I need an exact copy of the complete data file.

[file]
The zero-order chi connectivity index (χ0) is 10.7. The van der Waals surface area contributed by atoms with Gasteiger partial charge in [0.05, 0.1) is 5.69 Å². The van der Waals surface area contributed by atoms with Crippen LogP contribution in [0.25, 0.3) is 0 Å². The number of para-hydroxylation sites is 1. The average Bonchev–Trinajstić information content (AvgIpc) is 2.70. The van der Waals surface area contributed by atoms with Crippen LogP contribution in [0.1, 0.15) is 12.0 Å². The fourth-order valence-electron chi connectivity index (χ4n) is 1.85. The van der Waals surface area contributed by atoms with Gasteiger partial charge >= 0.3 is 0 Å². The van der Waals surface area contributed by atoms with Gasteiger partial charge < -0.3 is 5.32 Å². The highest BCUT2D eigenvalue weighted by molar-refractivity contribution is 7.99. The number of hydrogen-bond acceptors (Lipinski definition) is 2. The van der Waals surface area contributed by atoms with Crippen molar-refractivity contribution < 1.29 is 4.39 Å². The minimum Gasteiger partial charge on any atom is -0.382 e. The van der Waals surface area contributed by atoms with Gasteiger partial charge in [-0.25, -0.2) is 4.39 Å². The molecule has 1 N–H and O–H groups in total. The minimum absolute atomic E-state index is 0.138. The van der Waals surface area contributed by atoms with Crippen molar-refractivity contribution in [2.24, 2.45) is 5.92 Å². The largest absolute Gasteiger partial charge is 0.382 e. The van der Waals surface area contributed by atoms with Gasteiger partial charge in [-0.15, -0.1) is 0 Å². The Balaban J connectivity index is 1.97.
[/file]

The zero-order chi connectivity index (χ0) is 10.7. The van der Waals surface area contributed by atoms with Gasteiger partial charge in [0.05, 0.1) is 5.69 Å². The van der Waals surface area contributed by atoms with Crippen LogP contribution in [0.25, 0.3) is 0 Å². The number of para-hydroxylation sites is 1. The average Bonchev–Trinajstić information content (AvgIpc) is 2.70. The van der Waals surface area contributed by atoms with Crippen LogP contribution in [0.1, 0.15) is 12.0 Å². The fourth-order valence-electron chi connectivity index (χ4n) is 1.85. The van der Waals surface area contributed by atoms with Gasteiger partial charge >= 0.3 is 0 Å². The van der Waals surface area contributed by atoms with Gasteiger partial charge < -0.3 is 5.32 Å². The highest BCUT2D eigenvalue weighted by molar-refractivity contribution is 7.99. The number of hydrogen-bond acceptors (Lipinski definition) is 2. The van der Waals surface area contributed by atoms with Crippen molar-refractivity contribution < 1.29 is 4.39 Å². The minimum Gasteiger partial charge on any atom is -0.382 e. The van der Waals surface area contributed by atoms with Gasteiger partial charge in [-0.25, -0.2) is 4.39 Å². The molecule has 1 N–H and O–H groups in total. The minimum absolute atomic E-state index is 0.138. The van der Waals surface area contributed by atoms with Crippen molar-refractivity contribution in [2.24, 2.45) is 5.92 Å². The largest absolute Gasteiger partial charge is 0.382 e. The van der Waals surface area contributed by atoms with Gasteiger partial charge in [-0.15, -0.1) is 0 Å². The Balaban J connectivity index is 1.97.